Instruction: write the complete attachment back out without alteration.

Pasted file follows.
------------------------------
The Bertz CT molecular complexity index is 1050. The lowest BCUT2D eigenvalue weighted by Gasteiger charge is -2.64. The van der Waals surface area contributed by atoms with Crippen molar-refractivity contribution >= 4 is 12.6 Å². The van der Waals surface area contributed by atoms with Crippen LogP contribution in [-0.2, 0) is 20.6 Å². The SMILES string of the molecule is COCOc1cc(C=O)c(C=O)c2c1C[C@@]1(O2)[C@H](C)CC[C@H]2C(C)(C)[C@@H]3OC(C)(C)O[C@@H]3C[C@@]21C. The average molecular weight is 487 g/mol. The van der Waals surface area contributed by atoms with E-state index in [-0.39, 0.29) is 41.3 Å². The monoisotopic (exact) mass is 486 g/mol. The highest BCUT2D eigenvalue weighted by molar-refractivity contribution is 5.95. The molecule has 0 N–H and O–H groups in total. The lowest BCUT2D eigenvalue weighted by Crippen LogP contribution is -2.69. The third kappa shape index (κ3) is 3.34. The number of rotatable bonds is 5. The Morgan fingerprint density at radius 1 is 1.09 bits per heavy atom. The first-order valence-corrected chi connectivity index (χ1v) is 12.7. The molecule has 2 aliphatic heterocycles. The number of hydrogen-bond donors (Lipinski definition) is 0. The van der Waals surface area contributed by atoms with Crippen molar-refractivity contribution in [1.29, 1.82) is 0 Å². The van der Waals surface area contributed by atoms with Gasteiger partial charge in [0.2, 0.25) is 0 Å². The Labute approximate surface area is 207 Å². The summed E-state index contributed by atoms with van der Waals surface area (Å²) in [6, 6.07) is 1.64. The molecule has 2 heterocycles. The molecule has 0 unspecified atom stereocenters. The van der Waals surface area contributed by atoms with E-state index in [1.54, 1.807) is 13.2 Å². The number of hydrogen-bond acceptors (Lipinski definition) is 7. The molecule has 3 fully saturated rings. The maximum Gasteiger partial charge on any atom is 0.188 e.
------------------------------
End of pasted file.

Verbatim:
The Bertz CT molecular complexity index is 1050. The lowest BCUT2D eigenvalue weighted by Gasteiger charge is -2.64. The van der Waals surface area contributed by atoms with Crippen molar-refractivity contribution >= 4 is 12.6 Å². The van der Waals surface area contributed by atoms with Crippen LogP contribution in [-0.2, 0) is 20.6 Å². The SMILES string of the molecule is COCOc1cc(C=O)c(C=O)c2c1C[C@@]1(O2)[C@H](C)CC[C@H]2C(C)(C)[C@@H]3OC(C)(C)O[C@@H]3C[C@@]21C. The average molecular weight is 487 g/mol. The van der Waals surface area contributed by atoms with E-state index in [-0.39, 0.29) is 41.3 Å². The monoisotopic (exact) mass is 486 g/mol. The highest BCUT2D eigenvalue weighted by molar-refractivity contribution is 5.95. The molecule has 0 N–H and O–H groups in total. The lowest BCUT2D eigenvalue weighted by Crippen LogP contribution is -2.69. The third kappa shape index (κ3) is 3.34. The number of rotatable bonds is 5. The Morgan fingerprint density at radius 1 is 1.09 bits per heavy atom. The first-order valence-corrected chi connectivity index (χ1v) is 12.7. The molecule has 2 aliphatic heterocycles. The number of hydrogen-bond donors (Lipinski definition) is 0. The van der Waals surface area contributed by atoms with Crippen molar-refractivity contribution in [1.29, 1.82) is 0 Å². The van der Waals surface area contributed by atoms with Gasteiger partial charge in [0.2, 0.25) is 0 Å². The Labute approximate surface area is 207 Å². The summed E-state index contributed by atoms with van der Waals surface area (Å²) in [6, 6.07) is 1.64. The molecule has 2 heterocycles. The molecule has 0 unspecified atom stereocenters. The van der Waals surface area contributed by atoms with E-state index in [1.54, 1.807) is 13.2 Å². The number of hydrogen-bond acceptors (Lipinski definition) is 7. The molecule has 3 fully saturated rings. The maximum Gasteiger partial charge on any atom is 0.188 e.